When I began reading this
book, I felt that the author, very much like the characters in that
first, awful chapter, was posturing before a camera, saying the
'right', shocking things, making all the 'right', unbelievable moves.
I thought to myself: this is a book written for an audience - an
audience that enjoys being titillated and shocked, and, at that
point, I came very close to abandoning the book. However, I decided to give the author the benefit of the doubt.
It is definitely not a
book I would read a second time, even though, to give Anita Shreve her due, the idea behind the book - the
ripple effect of a thoughtless action - is interesting. That said, I
felt that the characterization is uneven and, in many cases, not
sufficiently established to enable the reader to sympathize fully
with any of the main characters.
The title, Testimony,
(meaning: evidence in support of a fact or statement; proof) is
somewhat misleading, unless, of course, Shreve is simply saying that
alcohol and schools do not mix. Unfortunately, the 'why' behind the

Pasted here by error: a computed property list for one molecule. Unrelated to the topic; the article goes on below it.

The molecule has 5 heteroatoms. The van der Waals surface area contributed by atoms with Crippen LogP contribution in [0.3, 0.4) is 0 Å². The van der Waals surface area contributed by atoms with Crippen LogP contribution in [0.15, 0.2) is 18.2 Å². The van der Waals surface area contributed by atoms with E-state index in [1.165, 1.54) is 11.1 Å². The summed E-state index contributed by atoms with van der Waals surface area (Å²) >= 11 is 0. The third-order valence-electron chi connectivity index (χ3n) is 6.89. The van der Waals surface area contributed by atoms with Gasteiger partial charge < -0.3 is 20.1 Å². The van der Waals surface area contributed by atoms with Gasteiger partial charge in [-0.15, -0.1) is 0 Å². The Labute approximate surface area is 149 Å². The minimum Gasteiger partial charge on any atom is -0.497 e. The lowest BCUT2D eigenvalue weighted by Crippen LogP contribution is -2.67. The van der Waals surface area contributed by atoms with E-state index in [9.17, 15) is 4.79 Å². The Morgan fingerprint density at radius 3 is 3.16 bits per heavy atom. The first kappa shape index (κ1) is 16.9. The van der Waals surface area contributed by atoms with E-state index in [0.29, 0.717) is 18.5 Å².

incident at the beginning of the book is buried under the confusion of all the people who are
somehow connected, either directly or indirectly, with what happened.
The story blunders along, swinging from one person to another,
collecting various snippets of guilt and dissatisfaction, until,
finally, at the very end of the novel, one of those involved gives us an extremely
belated answer to the 'why'.
It is made very clear
that the headmaster mismanaged the situation, and it is possible that, in his
eagerness to protect everyone involved, including the school, he
makes a number of disastrous decisions; however, given the fact that
the incident had already gone viral on the internet by the time he
became involved, I really doubt that anything he did or did not do
would have saved the situation. However, if the question 'why' had
been answered at an early stage of the drama, which, to my way of
thinking, would have been more realistic, then much heartache could
have been avoided. Of course, the book would then have been very
different; in fact, it may not even have been written.
Definitely not the best
book I have ever read, and I would think twice before reading another
book by the same author. Although it does have a number of redeeming
factors, I feel that it is a book that has been written very much
with a certain section of the book-buying public firmly and centrally
A review of the book from the Los Angeles Times